Could a blind fish help humans with sleep problems?

Could a blind fish help scientists learn more about human sleep patterns? Neuroscientist, Alex Keene, from Florida Atlantic University Institute joins Hari Sreenivasan via Google Hangout to discuss the blind Mexican catfish.

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Could a blind fish help scientists learn more about human sleep patterns?

Neuroscientist Alex Keene from Florida Atlantic University studies the blind Mexican catfish with the hope of unlocking the mystery of sleep loss.

All right, thanks for being with us.

Sleep is something that most of us don't feel like we get enough of, so what can we learn from this particular fish?

Tell us a little bit about the fish.

What makes it so special?

Okay, a basic question.

How do we know when a fish is asleep?

So, how much sleep do these fish need to get through a day?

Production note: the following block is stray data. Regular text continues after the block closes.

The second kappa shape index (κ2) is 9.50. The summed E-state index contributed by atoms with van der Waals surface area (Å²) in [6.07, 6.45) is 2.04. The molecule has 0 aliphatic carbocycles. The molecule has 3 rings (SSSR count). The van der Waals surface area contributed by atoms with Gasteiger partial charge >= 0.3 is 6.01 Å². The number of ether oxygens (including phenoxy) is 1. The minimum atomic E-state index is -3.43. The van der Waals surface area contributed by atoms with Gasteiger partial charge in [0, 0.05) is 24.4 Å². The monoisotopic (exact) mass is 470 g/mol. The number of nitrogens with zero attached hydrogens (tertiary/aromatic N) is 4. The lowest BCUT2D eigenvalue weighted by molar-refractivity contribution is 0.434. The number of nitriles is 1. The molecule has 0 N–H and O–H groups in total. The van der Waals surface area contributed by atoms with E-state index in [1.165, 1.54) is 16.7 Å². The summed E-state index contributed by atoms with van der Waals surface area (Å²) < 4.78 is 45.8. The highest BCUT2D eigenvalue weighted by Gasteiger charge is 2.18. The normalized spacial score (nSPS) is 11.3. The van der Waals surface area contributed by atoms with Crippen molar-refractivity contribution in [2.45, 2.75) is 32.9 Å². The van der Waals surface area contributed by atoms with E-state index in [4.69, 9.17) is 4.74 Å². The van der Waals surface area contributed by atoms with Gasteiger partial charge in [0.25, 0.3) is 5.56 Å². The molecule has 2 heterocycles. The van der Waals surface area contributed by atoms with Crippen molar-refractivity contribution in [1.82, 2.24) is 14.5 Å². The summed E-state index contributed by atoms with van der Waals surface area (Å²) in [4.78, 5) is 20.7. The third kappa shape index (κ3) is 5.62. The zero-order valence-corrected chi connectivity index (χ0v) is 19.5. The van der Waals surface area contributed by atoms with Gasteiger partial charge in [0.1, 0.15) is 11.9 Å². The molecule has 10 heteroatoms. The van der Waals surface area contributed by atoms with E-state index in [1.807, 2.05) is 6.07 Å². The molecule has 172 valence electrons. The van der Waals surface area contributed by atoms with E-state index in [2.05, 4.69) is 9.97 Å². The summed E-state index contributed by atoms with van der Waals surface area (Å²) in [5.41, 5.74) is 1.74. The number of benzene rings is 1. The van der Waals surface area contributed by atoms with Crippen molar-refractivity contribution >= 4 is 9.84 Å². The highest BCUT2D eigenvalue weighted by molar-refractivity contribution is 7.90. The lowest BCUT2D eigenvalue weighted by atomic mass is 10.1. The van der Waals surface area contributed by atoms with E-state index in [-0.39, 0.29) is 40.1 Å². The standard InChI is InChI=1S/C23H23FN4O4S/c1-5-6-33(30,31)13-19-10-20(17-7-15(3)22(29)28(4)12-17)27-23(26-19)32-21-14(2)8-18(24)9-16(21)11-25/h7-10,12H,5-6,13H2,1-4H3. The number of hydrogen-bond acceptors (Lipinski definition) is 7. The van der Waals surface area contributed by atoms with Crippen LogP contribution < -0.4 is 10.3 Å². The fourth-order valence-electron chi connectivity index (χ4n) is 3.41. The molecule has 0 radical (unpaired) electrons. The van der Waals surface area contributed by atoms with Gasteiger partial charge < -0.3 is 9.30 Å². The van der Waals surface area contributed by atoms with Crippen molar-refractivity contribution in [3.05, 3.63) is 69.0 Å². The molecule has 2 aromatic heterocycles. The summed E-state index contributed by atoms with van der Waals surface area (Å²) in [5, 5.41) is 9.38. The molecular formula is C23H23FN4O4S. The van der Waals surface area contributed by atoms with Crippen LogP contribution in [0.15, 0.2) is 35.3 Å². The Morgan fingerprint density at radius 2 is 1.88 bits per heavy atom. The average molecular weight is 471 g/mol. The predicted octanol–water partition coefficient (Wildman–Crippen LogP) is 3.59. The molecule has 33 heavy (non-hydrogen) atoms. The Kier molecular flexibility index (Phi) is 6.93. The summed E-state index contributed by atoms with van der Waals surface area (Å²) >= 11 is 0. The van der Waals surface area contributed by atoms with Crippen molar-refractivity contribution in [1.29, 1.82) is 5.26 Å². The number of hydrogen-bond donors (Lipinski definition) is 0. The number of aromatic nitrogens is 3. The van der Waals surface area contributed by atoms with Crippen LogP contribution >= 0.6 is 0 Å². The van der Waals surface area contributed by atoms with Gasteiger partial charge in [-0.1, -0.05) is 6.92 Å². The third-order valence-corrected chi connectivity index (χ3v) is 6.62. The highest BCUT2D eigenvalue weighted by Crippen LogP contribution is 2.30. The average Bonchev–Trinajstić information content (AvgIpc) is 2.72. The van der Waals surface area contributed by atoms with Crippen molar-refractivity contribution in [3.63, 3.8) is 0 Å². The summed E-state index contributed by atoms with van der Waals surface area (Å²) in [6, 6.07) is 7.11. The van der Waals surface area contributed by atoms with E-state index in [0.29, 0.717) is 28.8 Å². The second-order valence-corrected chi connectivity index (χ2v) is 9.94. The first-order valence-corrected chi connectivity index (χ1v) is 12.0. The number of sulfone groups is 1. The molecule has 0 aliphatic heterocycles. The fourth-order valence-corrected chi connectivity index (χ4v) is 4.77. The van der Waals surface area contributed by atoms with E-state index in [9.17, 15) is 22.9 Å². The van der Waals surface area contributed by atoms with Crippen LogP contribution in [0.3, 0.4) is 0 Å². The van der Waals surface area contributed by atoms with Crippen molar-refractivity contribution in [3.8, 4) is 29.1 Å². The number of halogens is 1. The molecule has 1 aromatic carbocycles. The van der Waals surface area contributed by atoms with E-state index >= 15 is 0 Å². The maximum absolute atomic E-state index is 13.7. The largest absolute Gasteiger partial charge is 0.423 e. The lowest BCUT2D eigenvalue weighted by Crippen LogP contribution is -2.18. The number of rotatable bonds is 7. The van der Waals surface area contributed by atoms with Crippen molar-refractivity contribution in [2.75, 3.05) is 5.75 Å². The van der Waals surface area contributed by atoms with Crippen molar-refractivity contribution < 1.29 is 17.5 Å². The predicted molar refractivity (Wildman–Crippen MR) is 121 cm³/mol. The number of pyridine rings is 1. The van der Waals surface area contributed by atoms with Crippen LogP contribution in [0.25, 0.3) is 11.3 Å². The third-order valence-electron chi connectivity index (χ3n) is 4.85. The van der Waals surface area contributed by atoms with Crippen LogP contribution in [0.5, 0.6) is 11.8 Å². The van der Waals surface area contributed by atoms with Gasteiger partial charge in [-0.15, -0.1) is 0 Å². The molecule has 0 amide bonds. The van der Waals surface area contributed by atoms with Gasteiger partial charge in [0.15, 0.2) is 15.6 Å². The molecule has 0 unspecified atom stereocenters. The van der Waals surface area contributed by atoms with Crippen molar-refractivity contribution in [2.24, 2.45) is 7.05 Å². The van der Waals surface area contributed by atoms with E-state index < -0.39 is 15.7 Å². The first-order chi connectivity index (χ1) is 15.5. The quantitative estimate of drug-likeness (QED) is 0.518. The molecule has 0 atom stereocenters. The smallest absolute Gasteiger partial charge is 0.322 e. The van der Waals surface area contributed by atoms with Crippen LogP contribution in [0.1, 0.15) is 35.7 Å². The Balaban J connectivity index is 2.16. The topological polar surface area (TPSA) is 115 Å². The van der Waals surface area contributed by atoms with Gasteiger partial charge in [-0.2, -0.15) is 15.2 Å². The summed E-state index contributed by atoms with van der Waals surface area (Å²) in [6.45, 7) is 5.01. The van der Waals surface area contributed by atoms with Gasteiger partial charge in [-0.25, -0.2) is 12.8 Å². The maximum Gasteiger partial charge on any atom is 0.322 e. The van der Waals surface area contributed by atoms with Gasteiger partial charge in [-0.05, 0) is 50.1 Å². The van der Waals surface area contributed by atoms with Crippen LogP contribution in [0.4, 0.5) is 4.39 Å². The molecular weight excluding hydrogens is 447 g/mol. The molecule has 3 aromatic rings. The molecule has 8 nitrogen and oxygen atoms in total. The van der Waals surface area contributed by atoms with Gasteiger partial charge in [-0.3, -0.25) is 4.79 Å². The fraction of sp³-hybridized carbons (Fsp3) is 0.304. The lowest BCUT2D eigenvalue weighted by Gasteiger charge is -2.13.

So, is the secret then, that perhaps they don't have any visual stimulus, 'cause they're not really seeing much, 'cause it's so dark?

Okay, obviously, the next question is going to be, when can I get that in a pill?

And... [ Laughs ] Right?

I mean, so how -- is it -- have you isolated it to just that variable?

So then, I'm thinking about, uh, the ability to stay up longer, just 'cause I feel like I need to get more done, but then you're saying that you could modify this in both directions to try to get me a better night's rest when I do have the time?

If we have this in our brain, as well, has there ever been any attempt to try to modify that, up or down?

Is that even possible?

So, right now you're studying mostly fish.

Are there any other kind of species that you've been curious about, that are exhibiting these kind of sleep patterns that we could learn from?

And you find this same hypocretin across different species, perhaps that would lend more credibility to your theory.

All right.

Best of luck to you.

Alex Keene from Florida Atlanta University.

Thanks so much for joining us.